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BT wants an air corridor for drone testingBT wants an air corridor for drone testing

UK incumbent BT is keen to capitalise on all the drone hype, so it is leading a consortium that plans to set up the country's first commercial air corridor for testing drones.

Nick Wood

December 15, 2020

3 Min Read
BT wants an air corridor for drone testing

UK incumbent BT is keen to capitalise on all the drone hype, so it is leading a consortium that plans to set up the country’s first commercial air corridor for testing drones.

It has teamed up with Altitude Angel, which specialises in unmanned traffic management (UTM), and a number of tech start-ups in order to prove that drones can safely operate in the same skies as traditional aircraft.

Called ‘Project Xcelerate’, the consortium is being funded by the government’s £125 million Future Flight Challenge initiative.

“As drone numbers continue to rise, there is an urgent need to safely integrate commercial drones into global airspace alongside manned aviation,” said Gerry McQuade, CEO of BT’s enterprise unit, in a statement. “In showing how drones can deliver improved, potentially life-saving services to the public, we’re aiming to accelerate the adoption of fully automated drones in unrestricted UK airspace in a safe and responsible way.”

According to ABI Research, annual revenue in the global drone market is set to grow from a $9.5 billion in 2020 to $92 billion by 2030, with the commercial sector accounting for 70 percent of that figure.

In the US, there are currently 1.7 million consumer drone pilots and 400,000 commercial drone pilots. In the EU, there are more than 1 million registered drone operators. China has 400,000. These are just the registered users; it doesn’t include the countless more ‘toy’ drones buzzing around.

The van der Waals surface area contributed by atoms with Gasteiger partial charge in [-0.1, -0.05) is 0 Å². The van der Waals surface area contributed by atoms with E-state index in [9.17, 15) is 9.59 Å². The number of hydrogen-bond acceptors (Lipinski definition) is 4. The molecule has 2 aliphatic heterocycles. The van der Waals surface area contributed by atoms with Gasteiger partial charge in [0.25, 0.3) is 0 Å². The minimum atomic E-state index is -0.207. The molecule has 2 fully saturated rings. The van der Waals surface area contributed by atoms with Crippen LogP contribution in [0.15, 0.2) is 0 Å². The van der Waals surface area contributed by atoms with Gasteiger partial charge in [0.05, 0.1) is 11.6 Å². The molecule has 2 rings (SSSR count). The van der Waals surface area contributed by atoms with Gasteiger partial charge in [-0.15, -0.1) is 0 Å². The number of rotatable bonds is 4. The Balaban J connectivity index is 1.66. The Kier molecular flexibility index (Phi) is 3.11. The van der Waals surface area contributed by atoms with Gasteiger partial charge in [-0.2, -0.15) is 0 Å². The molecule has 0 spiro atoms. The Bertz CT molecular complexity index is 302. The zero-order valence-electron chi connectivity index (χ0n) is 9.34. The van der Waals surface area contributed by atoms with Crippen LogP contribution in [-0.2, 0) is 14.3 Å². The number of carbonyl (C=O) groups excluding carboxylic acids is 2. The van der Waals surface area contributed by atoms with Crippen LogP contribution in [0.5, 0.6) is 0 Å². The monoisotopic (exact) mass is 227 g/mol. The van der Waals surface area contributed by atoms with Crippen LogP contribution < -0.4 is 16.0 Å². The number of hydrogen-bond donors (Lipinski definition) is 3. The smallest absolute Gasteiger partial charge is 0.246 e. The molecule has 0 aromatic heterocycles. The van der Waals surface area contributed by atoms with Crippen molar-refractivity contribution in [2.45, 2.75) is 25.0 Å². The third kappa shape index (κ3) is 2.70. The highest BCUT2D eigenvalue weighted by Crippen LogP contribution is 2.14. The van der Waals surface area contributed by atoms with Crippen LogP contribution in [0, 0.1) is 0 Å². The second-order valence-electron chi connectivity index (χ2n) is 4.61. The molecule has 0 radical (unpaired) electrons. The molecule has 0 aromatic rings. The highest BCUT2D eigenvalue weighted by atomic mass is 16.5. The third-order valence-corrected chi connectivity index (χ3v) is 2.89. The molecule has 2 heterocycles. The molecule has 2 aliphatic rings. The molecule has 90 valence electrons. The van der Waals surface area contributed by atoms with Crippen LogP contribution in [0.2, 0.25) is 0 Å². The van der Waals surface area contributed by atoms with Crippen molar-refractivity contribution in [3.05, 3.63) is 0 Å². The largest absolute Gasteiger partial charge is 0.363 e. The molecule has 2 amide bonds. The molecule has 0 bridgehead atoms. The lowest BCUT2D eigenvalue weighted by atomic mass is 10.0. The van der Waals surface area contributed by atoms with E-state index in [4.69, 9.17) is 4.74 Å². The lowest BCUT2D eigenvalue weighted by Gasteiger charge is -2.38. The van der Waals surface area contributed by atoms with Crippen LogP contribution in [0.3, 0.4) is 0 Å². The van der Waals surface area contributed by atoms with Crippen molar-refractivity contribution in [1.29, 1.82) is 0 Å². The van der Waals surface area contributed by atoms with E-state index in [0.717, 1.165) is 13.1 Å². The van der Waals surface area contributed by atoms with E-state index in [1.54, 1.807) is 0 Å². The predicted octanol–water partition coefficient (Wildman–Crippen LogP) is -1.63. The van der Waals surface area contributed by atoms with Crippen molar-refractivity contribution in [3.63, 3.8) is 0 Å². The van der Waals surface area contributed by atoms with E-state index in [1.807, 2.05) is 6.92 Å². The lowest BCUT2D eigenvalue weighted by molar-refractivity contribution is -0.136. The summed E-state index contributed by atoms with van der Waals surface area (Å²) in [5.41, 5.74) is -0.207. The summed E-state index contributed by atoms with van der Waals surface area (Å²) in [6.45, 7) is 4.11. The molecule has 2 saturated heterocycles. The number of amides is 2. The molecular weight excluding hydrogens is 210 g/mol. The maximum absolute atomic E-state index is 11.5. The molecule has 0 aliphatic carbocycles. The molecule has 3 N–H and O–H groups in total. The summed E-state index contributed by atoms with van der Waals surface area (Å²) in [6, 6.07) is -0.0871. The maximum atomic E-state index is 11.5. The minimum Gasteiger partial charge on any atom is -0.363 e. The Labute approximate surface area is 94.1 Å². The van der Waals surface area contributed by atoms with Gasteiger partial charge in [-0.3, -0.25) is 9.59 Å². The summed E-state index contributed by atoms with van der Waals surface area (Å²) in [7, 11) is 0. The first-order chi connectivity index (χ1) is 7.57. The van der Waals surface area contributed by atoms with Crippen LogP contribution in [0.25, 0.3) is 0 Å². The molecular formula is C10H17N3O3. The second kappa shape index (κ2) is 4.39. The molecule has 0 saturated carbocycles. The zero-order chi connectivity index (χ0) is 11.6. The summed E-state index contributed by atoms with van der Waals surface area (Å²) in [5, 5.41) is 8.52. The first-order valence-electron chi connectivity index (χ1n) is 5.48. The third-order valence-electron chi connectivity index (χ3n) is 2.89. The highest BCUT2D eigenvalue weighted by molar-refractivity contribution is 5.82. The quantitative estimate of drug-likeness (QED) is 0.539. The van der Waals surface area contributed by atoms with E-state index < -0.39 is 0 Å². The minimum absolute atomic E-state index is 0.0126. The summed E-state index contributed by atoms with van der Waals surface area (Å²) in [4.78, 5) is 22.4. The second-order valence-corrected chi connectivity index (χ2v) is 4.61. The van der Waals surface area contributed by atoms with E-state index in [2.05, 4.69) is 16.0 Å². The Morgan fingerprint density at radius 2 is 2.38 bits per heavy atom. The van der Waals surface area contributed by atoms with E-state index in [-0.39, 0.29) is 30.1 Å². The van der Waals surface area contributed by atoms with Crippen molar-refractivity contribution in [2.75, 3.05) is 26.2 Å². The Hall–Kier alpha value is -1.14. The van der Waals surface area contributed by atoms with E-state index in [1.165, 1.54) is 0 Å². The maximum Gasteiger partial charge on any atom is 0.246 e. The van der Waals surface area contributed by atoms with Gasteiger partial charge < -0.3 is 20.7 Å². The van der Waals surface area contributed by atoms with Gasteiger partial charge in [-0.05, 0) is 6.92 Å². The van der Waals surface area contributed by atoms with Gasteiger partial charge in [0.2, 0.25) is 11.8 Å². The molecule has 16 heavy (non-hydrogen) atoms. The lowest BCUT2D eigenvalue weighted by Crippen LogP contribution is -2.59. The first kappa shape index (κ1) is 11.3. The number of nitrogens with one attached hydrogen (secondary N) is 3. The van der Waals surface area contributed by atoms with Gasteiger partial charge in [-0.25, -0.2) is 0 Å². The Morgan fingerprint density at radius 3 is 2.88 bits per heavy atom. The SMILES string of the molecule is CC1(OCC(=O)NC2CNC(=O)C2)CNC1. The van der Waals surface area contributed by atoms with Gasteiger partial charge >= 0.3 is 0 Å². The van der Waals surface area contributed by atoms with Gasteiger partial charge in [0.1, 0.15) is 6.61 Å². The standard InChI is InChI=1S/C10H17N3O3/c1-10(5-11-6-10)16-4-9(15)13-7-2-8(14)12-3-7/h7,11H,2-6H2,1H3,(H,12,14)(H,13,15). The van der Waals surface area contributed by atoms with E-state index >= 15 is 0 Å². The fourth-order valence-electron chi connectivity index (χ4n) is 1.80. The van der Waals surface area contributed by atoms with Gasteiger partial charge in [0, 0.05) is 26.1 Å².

ABI Research said the biggest use cases today are security and industrial inspection, while the fastest-growing use cases are around deliver, agriculture and emergency services.

In short: drones are here to stay, so the world better find a way of using them safely.

To that end, BT and its consortium partners want to establish an 8 km air corridor just south of Reading, and use it to try out various drone use cases. They include using drones to assist emergency responders in various scenarios, from road traffic accidents to search and rescue. The consortium also plans to demonstrate how drones can help healthcare providers speed up the delivery of urgent medical supplies. Project XCelerate will also show how drones can be used to carry out infrastructure inspection.

“BT’s role in the consortium is to bring world-leading drone expertise together and to provide the secure and resilient mobile network connectivity, as well as our drone detection services,” McQuade said. “The power of [BT-owned] EE’s 4G and 5G networks will ensure commercial drones remain connected for greater situational awareness, accurate positioning and to avoid collisions – ensuring that they can be operated safely and responsibly across UK skies.”

Based on its tests, the consortium hopes to establish a framework that will enable local authorities to safely open up their skies to commercial drones.

“From improved mobility, connectivity, healthcare and manufacturing output, to reduced road congestion and pollution, automated drone technology will transform the quality of our lives,” McQuade predicted.

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